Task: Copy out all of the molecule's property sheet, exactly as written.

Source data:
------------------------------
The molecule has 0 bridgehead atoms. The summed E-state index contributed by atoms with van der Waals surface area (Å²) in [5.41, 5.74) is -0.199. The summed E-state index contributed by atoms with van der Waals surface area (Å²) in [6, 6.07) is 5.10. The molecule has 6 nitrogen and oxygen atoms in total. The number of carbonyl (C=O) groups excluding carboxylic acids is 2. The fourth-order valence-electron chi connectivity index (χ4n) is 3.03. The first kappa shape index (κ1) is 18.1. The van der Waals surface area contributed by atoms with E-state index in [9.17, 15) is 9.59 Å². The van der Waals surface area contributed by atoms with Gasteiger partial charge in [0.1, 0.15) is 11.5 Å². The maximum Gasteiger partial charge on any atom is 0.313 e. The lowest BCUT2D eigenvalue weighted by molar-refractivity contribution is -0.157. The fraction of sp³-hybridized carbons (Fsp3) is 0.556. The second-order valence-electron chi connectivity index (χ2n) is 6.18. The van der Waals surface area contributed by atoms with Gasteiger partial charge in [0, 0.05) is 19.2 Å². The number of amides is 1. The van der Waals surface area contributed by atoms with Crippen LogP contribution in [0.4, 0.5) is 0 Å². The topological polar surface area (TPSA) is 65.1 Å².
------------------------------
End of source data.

The molecule has 0 bridgehead atoms. The summed E-state index contributed by atoms with van der Waals surface area (Å²) in [5.41, 5.74) is -0.199. The summed E-state index contributed by atoms with van der Waals surface area (Å²) in [6, 6.07) is 5.10. The molecule has 6 nitrogen and oxygen atoms in total. The number of carbonyl (C=O) groups excluding carboxylic acids is 2. The fourth-order valence-electron chi connectivity index (χ4n) is 3.03. The first kappa shape index (κ1) is 18.1. The van der Waals surface area contributed by atoms with E-state index in [9.17, 15) is 9.59 Å². The van der Waals surface area contributed by atoms with Gasteiger partial charge in [0.1, 0.15) is 11.5 Å². The maximum Gasteiger partial charge on any atom is 0.313 e. The lowest BCUT2D eigenvalue weighted by molar-refractivity contribution is -0.157. The fraction of sp³-hybridized carbons (Fsp3) is 0.556. The second-order valence-electron chi connectivity index (χ2n) is 6.18. The van der Waals surface area contributed by atoms with Gasteiger partial charge in [0, 0.05) is 19.2 Å². The number of amides is 1. The van der Waals surface area contributed by atoms with Crippen LogP contribution in [0.4, 0.5) is 0 Å². The topological polar surface area (TPSA) is 65.1 Å².